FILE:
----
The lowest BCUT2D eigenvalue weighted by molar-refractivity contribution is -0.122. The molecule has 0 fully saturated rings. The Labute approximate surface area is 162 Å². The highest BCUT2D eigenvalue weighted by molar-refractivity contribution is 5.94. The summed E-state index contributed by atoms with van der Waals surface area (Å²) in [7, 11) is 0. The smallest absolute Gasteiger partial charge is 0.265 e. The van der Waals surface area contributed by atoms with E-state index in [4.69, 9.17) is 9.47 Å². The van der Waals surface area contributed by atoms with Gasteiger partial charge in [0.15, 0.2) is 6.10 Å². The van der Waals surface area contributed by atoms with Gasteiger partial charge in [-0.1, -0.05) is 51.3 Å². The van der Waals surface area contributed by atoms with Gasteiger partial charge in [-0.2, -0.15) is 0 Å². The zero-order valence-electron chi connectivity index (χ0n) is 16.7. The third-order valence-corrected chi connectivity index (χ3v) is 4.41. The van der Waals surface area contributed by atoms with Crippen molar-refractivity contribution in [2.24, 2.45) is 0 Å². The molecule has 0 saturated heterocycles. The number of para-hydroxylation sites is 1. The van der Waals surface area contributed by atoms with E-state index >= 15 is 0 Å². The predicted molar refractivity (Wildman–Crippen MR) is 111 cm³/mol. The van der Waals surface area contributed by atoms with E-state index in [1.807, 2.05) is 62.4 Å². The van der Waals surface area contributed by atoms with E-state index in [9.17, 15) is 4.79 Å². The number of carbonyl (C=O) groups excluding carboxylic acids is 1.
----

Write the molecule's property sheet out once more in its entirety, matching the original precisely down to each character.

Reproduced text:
The lowest BCUT2D eigenvalue weighted by molar-refractivity contribution is -0.122. The molecule has 0 fully saturated rings. The Labute approximate surface area is 162 Å². The highest BCUT2D eigenvalue weighted by molar-refractivity contribution is 5.94. The summed E-state index contributed by atoms with van der Waals surface area (Å²) in [7, 11) is 0. The smallest absolute Gasteiger partial charge is 0.265 e. The van der Waals surface area contributed by atoms with E-state index in [4.69, 9.17) is 9.47 Å². The van der Waals surface area contributed by atoms with Gasteiger partial charge in [0.15, 0.2) is 6.10 Å². The van der Waals surface area contributed by atoms with Gasteiger partial charge in [-0.1, -0.05) is 51.3 Å². The van der Waals surface area contributed by atoms with Gasteiger partial charge in [-0.2, -0.15) is 0 Å². The zero-order valence-electron chi connectivity index (χ0n) is 16.7. The third-order valence-corrected chi connectivity index (χ3v) is 4.41. The van der Waals surface area contributed by atoms with Crippen molar-refractivity contribution in [2.24, 2.45) is 0 Å². The molecule has 0 saturated heterocycles. The number of para-hydroxylation sites is 1. The van der Waals surface area contributed by atoms with E-state index >= 15 is 0 Å². The predicted molar refractivity (Wildman–Crippen MR) is 111 cm³/mol. The van der Waals surface area contributed by atoms with E-state index in [1.807, 2.05) is 62.4 Å². The van der Waals surface area contributed by atoms with E-state index in [9.17, 15) is 4.79 Å². The number of carbonyl (C=O) groups excluding carboxylic acids is 1.